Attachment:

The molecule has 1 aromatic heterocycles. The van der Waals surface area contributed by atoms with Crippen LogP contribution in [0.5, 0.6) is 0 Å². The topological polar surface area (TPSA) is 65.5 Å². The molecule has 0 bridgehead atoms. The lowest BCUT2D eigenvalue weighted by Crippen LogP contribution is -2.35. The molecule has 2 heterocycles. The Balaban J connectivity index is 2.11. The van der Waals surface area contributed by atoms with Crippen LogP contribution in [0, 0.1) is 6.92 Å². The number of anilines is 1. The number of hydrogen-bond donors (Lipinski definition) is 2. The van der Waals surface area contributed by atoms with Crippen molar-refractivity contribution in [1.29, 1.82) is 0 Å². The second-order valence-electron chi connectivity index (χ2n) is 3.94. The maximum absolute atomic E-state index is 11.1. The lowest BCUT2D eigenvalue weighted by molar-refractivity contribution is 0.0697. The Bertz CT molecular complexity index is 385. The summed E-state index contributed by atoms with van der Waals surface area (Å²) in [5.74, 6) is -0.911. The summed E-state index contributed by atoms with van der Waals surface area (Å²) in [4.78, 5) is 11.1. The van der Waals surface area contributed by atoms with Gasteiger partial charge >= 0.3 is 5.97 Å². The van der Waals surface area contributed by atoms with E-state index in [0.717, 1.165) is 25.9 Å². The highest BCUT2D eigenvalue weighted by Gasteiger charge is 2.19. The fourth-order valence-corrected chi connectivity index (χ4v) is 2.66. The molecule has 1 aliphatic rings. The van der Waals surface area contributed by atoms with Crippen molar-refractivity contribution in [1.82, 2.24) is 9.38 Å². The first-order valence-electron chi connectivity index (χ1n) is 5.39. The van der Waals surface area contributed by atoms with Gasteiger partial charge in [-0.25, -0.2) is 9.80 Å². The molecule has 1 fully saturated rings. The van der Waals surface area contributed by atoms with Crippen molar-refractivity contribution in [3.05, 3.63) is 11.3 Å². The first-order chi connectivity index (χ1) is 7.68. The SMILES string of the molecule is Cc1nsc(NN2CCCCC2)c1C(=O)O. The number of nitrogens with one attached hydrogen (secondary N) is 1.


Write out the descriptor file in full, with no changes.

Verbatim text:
The molecule has 1 aromatic heterocycles. The van der Waals surface area contributed by atoms with Crippen LogP contribution in [0.5, 0.6) is 0 Å². The topological polar surface area (TPSA) is 65.5 Å². The molecule has 0 bridgehead atoms. The lowest BCUT2D eigenvalue weighted by Crippen LogP contribution is -2.35. The molecule has 2 heterocycles. The Balaban J connectivity index is 2.11. The van der Waals surface area contributed by atoms with Crippen LogP contribution in [0, 0.1) is 6.92 Å². The number of anilines is 1. The number of hydrogen-bond donors (Lipinski definition) is 2. The van der Waals surface area contributed by atoms with Crippen molar-refractivity contribution in [1.29, 1.82) is 0 Å². The second-order valence-electron chi connectivity index (χ2n) is 3.94. The maximum absolute atomic E-state index is 11.1. The lowest BCUT2D eigenvalue weighted by molar-refractivity contribution is 0.0697. The Bertz CT molecular complexity index is 385. The summed E-state index contributed by atoms with van der Waals surface area (Å²) in [5.74, 6) is -0.911. The summed E-state index contributed by atoms with van der Waals surface area (Å²) in [4.78, 5) is 11.1. The van der Waals surface area contributed by atoms with Gasteiger partial charge >= 0.3 is 5.97 Å². The van der Waals surface area contributed by atoms with E-state index in [0.717, 1.165) is 25.9 Å². The highest BCUT2D eigenvalue weighted by Gasteiger charge is 2.19. The fourth-order valence-corrected chi connectivity index (χ4v) is 2.66. The molecule has 1 aliphatic rings. The van der Waals surface area contributed by atoms with Crippen molar-refractivity contribution in [1.82, 2.24) is 9.38 Å². The first-order valence-electron chi connectivity index (χ1n) is 5.39. The van der Waals surface area contributed by atoms with Gasteiger partial charge in [-0.25, -0.2) is 9.80 Å². The molecule has 1 fully saturated rings. The van der Waals surface area contributed by atoms with Crippen molar-refractivity contribution in [3.05, 3.63) is 11.3 Å². The first-order chi connectivity index (χ1) is 7.68. The SMILES string of the molecule is Cc1nsc(NN2CCCCC2)c1C(=O)O. The number of nitrogens with one attached hydrogen (secondary N) is 1.